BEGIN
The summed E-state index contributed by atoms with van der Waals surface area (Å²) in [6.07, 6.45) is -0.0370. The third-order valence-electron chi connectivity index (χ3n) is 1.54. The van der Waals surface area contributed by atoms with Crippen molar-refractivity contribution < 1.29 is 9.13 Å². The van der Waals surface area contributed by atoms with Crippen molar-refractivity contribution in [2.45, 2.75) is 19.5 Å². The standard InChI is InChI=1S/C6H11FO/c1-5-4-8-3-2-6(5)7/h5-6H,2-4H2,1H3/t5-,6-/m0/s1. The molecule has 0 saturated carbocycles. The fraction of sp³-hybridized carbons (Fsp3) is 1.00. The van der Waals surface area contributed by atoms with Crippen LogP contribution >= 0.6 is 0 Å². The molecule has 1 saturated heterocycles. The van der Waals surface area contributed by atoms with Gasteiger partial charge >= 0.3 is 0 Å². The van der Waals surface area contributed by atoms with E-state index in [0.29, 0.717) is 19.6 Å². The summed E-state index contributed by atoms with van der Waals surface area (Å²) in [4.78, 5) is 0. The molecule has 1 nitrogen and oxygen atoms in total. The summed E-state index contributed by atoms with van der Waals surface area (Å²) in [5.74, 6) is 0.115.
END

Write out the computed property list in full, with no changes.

The summed E-state index contributed by atoms with van der Waals surface area (Å²) in [6.07, 6.45) is -0.0370. The third-order valence-electron chi connectivity index (χ3n) is 1.54. The van der Waals surface area contributed by atoms with Crippen molar-refractivity contribution < 1.29 is 9.13 Å². The van der Waals surface area contributed by atoms with Crippen molar-refractivity contribution in [2.45, 2.75) is 19.5 Å². The standard InChI is InChI=1S/C6H11FO/c1-5-4-8-3-2-6(5)7/h5-6H,2-4H2,1H3/t5-,6-/m0/s1. The molecule has 0 saturated carbocycles. The fraction of sp³-hybridized carbons (Fsp3) is 1.00. The van der Waals surface area contributed by atoms with Crippen LogP contribution >= 0.6 is 0 Å². The molecule has 1 saturated heterocycles. The van der Waals surface area contributed by atoms with Gasteiger partial charge >= 0.3 is 0 Å². The van der Waals surface area contributed by atoms with E-state index in [0.29, 0.717) is 19.6 Å². The summed E-state index contributed by atoms with van der Waals surface area (Å²) in [4.78, 5) is 0. The molecule has 1 nitrogen and oxygen atoms in total. The summed E-state index contributed by atoms with van der Waals surface area (Å²) in [5.74, 6) is 0.115.